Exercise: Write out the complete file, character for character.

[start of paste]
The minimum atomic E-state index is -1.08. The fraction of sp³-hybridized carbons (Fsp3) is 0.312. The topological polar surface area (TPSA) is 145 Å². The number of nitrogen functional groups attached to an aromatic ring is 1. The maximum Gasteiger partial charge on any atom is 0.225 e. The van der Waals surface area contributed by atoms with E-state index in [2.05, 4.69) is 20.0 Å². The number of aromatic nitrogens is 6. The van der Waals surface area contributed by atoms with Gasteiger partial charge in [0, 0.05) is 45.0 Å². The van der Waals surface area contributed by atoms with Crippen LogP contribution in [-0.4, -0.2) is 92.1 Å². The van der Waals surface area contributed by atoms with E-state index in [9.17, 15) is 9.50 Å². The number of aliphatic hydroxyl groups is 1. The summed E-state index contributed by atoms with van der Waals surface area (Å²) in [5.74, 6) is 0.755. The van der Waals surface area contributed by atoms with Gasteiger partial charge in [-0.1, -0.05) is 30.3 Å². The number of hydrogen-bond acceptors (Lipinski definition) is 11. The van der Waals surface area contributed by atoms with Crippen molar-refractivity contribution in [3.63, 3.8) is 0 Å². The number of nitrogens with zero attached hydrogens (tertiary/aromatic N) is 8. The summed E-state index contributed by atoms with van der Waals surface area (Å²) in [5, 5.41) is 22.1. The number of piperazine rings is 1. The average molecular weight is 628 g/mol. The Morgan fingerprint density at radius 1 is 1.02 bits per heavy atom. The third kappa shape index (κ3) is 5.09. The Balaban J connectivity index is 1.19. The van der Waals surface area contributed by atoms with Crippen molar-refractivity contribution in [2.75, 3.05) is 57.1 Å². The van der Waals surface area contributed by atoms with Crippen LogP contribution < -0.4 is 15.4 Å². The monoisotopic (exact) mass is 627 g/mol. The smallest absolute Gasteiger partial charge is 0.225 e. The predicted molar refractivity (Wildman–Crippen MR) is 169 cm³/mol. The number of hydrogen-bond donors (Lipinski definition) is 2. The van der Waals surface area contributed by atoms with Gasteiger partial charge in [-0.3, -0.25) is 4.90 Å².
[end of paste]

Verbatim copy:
The minimum atomic E-state index is -1.08. The fraction of sp³-hybridized carbons (Fsp3) is 0.312. The topological polar surface area (TPSA) is 145 Å². The number of nitrogen functional groups attached to an aromatic ring is 1. The maximum Gasteiger partial charge on any atom is 0.225 e. The van der Waals surface area contributed by atoms with E-state index in [2.05, 4.69) is 20.0 Å². The number of aromatic nitrogens is 6. The van der Waals surface area contributed by atoms with Gasteiger partial charge in [0, 0.05) is 45.0 Å². The van der Waals surface area contributed by atoms with Crippen LogP contribution in [-0.4, -0.2) is 92.1 Å². The van der Waals surface area contributed by atoms with E-state index in [9.17, 15) is 9.50 Å². The number of aliphatic hydroxyl groups is 1. The summed E-state index contributed by atoms with van der Waals surface area (Å²) in [5.74, 6) is 0.755. The van der Waals surface area contributed by atoms with Gasteiger partial charge in [-0.1, -0.05) is 30.3 Å². The number of hydrogen-bond acceptors (Lipinski definition) is 11. The van der Waals surface area contributed by atoms with Crippen molar-refractivity contribution in [3.63, 3.8) is 0 Å². The number of nitrogens with zero attached hydrogens (tertiary/aromatic N) is 8. The summed E-state index contributed by atoms with van der Waals surface area (Å²) in [5, 5.41) is 22.1. The number of piperazine rings is 1. The average molecular weight is 628 g/mol. The Morgan fingerprint density at radius 1 is 1.02 bits per heavy atom. The third kappa shape index (κ3) is 5.09. The Balaban J connectivity index is 1.19. The van der Waals surface area contributed by atoms with Crippen molar-refractivity contribution in [2.75, 3.05) is 57.1 Å². The van der Waals surface area contributed by atoms with Crippen LogP contribution < -0.4 is 15.4 Å². The monoisotopic (exact) mass is 627 g/mol. The smallest absolute Gasteiger partial charge is 0.225 e. The predicted molar refractivity (Wildman–Crippen MR) is 169 cm³/mol. The number of hydrogen-bond donors (Lipinski definition) is 2. The van der Waals surface area contributed by atoms with Gasteiger partial charge in [-0.3, -0.25) is 4.90 Å².